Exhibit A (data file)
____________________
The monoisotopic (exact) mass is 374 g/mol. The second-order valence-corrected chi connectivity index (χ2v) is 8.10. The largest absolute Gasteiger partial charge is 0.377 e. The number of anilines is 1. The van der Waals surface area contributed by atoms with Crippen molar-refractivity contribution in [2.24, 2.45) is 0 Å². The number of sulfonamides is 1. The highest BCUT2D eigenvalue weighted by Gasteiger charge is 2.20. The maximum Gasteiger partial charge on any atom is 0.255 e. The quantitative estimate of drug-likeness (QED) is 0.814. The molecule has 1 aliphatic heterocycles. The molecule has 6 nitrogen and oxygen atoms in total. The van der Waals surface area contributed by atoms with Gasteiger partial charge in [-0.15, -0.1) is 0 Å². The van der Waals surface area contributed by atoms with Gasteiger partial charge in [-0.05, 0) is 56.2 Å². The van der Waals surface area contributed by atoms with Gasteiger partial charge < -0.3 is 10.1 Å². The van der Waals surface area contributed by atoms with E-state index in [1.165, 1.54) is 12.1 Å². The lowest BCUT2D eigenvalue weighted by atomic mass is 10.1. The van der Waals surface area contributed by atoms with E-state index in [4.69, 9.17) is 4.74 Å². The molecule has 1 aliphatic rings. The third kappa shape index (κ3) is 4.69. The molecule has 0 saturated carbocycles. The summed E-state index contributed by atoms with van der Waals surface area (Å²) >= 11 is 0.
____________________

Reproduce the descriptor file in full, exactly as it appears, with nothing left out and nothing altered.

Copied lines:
The monoisotopic (exact) mass is 374 g/mol. The second-order valence-corrected chi connectivity index (χ2v) is 8.10. The largest absolute Gasteiger partial charge is 0.377 e. The number of anilines is 1. The van der Waals surface area contributed by atoms with Crippen molar-refractivity contribution in [2.24, 2.45) is 0 Å². The number of sulfonamides is 1. The highest BCUT2D eigenvalue weighted by Gasteiger charge is 2.20. The maximum Gasteiger partial charge on any atom is 0.255 e. The quantitative estimate of drug-likeness (QED) is 0.814. The molecule has 1 aliphatic heterocycles. The molecule has 6 nitrogen and oxygen atoms in total. The van der Waals surface area contributed by atoms with Gasteiger partial charge in [-0.15, -0.1) is 0 Å². The van der Waals surface area contributed by atoms with Gasteiger partial charge in [-0.05, 0) is 56.2 Å². The van der Waals surface area contributed by atoms with Gasteiger partial charge < -0.3 is 10.1 Å². The van der Waals surface area contributed by atoms with E-state index in [1.165, 1.54) is 12.1 Å². The lowest BCUT2D eigenvalue weighted by atomic mass is 10.1. The van der Waals surface area contributed by atoms with E-state index in [4.69, 9.17) is 4.74 Å². The molecule has 1 aliphatic rings. The third kappa shape index (κ3) is 4.69. The molecule has 0 saturated carbocycles. The summed E-state index contributed by atoms with van der Waals surface area (Å²) >= 11 is 0.